May 15

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After the Russians Came – Turning my Father’s Story into Fiction by Monika Schröder

My first novel, THE DOG IN THE WOOD, comes out in paperback on May 14th. I feel fortunate that the story continues to be available for young readers and I am grateful to the Nerdy Book Club for giving me the opportunity to tell a bit about its backstory.

The novel, set in a small village in east Germany in the spring of 1945, is based on my father’s experiences during the arrival of the Red Army at the end of World War II. My father had told me that his grandparents had committed suicide the day before the arrival of the Russian Army out of fear of what would happen when they arrived at their farm. Later, the Soviets established their headquarters in my family’s farmhouse, and my father witnessed Russian soldiers taking his mother to a prison camp. Out of these harrowing family memories grew my book. I wanted to show a boy’s internal conflicts and pain in the face of great loss and emotional turmoil and thereby depict a young person’s experience during wartime.

Fritz, 11, lives together with his mother and older sister on his grandparents’ farm. The Soviet army has been advancing toward his family’s village and it can only be days until the foreign soldiers arrive. The book opens with a scene in which the grandfather shows Fritz a hole he has dug in the forest in which he hopes to hide the women of the family, while he and Fritz fight the Russians. But when the Soviet soldiers come, Fritz loses his grandparents and his home, and his mother is arrested and imprisoned by the military police.

My father was born in 1939, in a small village north east of Berlin. He left East Germany in 1961, a few months before the Berlin wall was built, and settled in West Germany, where he met and married my mother. During vacations in the 1970s we often visited my grandmother’s farm in East Germany. Yes, I can say that I spent part of my vacation in communism. The farm was simple but seemed enchanted to me. I helped to milk cows, witnessed the birth of calves, and heard my grandmother laugh at my shrieks when the beheaded chicken raced around across the yard before stumbling down. There also was an outhouse which to my mother became the symbol for everything that was wrong with communism.

The East German authorities didn’t make it easy for us to visit our relatives. They thoroughly scrutinized our car and luggage each time we crossed the border. Once we had arrived at my grandmother’s we had to register at the county seat, which meant a long wait in front of black-and-white posters that showed us the evils of Western Imperialism. I remember the stern ladies in the uniform of the East German police asking us many questions before they reluctantly stamped our papers. In later years we even had to pay a daily fee for each visit to our relatives. Since the communist government didn’t spend much money on modernizing the infrastructure of its rural areas, it was common to see bullet holes from Second World War battles in the nearby city, and travel on cobble stoned streets.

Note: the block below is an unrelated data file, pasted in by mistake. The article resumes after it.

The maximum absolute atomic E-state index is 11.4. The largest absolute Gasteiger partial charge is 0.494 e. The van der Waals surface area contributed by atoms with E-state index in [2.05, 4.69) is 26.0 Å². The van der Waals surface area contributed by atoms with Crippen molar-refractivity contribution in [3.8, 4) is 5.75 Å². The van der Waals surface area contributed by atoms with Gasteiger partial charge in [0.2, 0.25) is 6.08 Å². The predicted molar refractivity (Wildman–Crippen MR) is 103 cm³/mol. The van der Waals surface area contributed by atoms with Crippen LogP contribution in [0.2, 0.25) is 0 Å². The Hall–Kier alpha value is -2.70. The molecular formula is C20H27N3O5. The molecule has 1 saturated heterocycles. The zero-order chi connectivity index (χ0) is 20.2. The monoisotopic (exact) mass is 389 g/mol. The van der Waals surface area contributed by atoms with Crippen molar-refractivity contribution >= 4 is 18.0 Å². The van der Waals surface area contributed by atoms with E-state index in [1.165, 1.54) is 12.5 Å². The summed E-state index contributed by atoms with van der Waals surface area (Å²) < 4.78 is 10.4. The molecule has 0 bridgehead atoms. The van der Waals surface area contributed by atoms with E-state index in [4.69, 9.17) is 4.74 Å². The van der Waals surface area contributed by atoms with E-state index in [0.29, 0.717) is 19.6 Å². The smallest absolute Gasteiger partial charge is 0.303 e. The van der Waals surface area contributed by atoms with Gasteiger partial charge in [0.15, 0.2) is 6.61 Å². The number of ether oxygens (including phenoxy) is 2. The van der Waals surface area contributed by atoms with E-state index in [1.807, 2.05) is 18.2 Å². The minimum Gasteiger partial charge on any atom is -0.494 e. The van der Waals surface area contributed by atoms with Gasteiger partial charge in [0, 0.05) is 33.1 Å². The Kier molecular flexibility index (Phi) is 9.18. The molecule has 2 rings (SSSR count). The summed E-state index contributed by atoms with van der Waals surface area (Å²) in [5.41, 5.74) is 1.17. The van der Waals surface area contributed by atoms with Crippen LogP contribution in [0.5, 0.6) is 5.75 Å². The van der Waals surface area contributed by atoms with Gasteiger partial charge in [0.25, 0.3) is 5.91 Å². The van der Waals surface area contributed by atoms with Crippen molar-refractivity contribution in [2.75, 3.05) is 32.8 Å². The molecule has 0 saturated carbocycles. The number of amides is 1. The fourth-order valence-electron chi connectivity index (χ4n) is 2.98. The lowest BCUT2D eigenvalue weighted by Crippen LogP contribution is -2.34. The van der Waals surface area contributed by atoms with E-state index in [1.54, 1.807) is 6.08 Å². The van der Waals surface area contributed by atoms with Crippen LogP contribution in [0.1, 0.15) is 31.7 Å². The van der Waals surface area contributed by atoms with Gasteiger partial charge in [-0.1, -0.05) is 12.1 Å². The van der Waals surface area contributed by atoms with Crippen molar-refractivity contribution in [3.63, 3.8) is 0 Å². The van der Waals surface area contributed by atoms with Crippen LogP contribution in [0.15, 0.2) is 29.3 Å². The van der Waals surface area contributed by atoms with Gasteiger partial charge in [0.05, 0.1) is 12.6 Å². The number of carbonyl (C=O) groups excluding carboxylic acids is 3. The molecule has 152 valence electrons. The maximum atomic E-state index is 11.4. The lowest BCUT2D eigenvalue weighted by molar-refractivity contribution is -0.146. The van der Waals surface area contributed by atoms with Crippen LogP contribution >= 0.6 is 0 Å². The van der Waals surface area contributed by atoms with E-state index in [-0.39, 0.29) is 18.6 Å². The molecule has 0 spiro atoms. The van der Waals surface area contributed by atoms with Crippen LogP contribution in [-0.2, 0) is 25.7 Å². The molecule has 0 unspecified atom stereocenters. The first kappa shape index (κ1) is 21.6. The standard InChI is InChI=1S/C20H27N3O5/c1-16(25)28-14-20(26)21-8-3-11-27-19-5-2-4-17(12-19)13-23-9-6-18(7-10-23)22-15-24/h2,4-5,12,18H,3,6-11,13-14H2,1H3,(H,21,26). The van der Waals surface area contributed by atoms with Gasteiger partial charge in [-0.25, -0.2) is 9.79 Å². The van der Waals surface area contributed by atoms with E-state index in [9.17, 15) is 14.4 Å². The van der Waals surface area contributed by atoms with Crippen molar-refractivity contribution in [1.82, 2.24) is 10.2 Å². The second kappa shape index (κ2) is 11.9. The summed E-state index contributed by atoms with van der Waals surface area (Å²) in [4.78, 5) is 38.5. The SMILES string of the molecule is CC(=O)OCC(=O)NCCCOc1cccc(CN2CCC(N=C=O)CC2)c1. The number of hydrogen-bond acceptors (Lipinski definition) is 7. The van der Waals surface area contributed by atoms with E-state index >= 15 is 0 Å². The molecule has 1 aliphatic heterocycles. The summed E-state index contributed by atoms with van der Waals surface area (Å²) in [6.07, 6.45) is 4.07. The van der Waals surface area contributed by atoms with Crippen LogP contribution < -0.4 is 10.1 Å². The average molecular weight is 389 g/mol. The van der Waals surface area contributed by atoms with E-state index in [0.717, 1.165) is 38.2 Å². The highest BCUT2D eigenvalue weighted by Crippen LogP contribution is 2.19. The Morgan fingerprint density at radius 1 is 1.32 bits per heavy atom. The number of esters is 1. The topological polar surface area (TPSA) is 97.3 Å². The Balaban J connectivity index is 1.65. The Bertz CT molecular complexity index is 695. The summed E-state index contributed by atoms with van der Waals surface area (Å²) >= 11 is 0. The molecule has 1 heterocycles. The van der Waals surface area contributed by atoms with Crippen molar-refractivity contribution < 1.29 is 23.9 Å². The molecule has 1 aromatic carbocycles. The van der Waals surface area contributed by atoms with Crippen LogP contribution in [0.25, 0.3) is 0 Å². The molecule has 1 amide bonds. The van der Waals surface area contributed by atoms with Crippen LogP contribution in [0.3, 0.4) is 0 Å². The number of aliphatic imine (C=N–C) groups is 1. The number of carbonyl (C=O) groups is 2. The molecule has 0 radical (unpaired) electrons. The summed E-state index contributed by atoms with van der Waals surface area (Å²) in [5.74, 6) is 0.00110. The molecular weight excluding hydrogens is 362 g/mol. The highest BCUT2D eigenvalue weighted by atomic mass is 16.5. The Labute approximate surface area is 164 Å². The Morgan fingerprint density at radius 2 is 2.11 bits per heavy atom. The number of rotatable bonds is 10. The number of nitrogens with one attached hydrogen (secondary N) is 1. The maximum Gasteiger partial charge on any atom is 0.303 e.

The main resource for the book was my father. My questions about his past always triggered very emotional responses. Since I lived in India while writing the book, we usually talked on the telephone, and our conversations often ended in tears. He remembers his grandfather’s frantic attempt to defend the village and how they rode together on a horse cart while the old man yelled at other farmers to help build trenches to slow down the Russians’ advance. My father also remembers that due to a shortage in caskets, his grandmother had to be buried in the wooden dowry chest that was kept in the attic. Another anecdote that made it into the book. He also told me about the Russian officers who stayed in their house and the Soviet tank that was stuck on the slope by the pond near the garden.

I enjoyed the research necessary for writing this book. I listened to copies of Hitler’s insane last speech from Berlin, during which he asks the German people to envision the rebuilding of the German cities while the allied bombs are hitting the very building the speech was broadcast from. I made sure that Fritz could have really heard Admiral Dönitz’s radio address after Hitler’s suicide two days before the Russians arrived.

While writing the book I worried whether it would find an audience in the US. I was lucky that I found a publisher and now, even nine years after its publishing date, it will be “reborn” in paperback.  I hope that a story about the effects of war and its aftermath on children, a story about fear and how to cope with overwhelming loss will continue to find readers.

 

Monika Schröder grew up in Germany and has worked as elementary school teacher and librarian at American international schools in Egypt, Chile, Oman and India. She is also the author of SARASWATI’S WAY (Farrar, 2010) set in India, MY BROTHER’S SHADOW (Farrar, 2011) set in Berlin 1918, and BE LIGHT LIKE A BIRD, (Capstone, 2016), set in contemporary Michigan. Monika lives with her husband and her dog in the Blue Ridge Mountains of North Carolina. Visit her at: www.monikaschroeder.com